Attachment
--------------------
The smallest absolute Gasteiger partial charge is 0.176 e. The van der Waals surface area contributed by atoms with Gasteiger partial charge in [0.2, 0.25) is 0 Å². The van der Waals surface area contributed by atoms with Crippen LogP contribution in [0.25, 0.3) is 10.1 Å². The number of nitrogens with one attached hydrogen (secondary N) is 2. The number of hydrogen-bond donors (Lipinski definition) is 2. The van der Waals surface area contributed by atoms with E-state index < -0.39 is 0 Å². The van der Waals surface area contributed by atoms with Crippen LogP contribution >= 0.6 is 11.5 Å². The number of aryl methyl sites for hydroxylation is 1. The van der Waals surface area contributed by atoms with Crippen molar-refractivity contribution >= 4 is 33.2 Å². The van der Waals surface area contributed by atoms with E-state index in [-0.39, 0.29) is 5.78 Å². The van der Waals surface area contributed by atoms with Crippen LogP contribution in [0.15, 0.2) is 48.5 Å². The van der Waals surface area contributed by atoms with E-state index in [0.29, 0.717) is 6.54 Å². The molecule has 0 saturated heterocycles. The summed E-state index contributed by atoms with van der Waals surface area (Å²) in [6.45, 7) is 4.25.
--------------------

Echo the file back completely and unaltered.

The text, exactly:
The smallest absolute Gasteiger partial charge is 0.176 e. The van der Waals surface area contributed by atoms with Gasteiger partial charge in [0.2, 0.25) is 0 Å². The van der Waals surface area contributed by atoms with Crippen LogP contribution in [0.25, 0.3) is 10.1 Å². The number of nitrogens with one attached hydrogen (secondary N) is 2. The number of hydrogen-bond donors (Lipinski definition) is 2. The van der Waals surface area contributed by atoms with E-state index < -0.39 is 0 Å². The van der Waals surface area contributed by atoms with Crippen LogP contribution >= 0.6 is 11.5 Å². The number of aryl methyl sites for hydroxylation is 1. The van der Waals surface area contributed by atoms with Crippen molar-refractivity contribution >= 4 is 33.2 Å². The van der Waals surface area contributed by atoms with E-state index in [-0.39, 0.29) is 5.78 Å². The van der Waals surface area contributed by atoms with Crippen LogP contribution in [0.15, 0.2) is 48.5 Å². The van der Waals surface area contributed by atoms with E-state index in [0.29, 0.717) is 6.54 Å². The molecule has 0 saturated heterocycles. The summed E-state index contributed by atoms with van der Waals surface area (Å²) in [6.45, 7) is 4.25.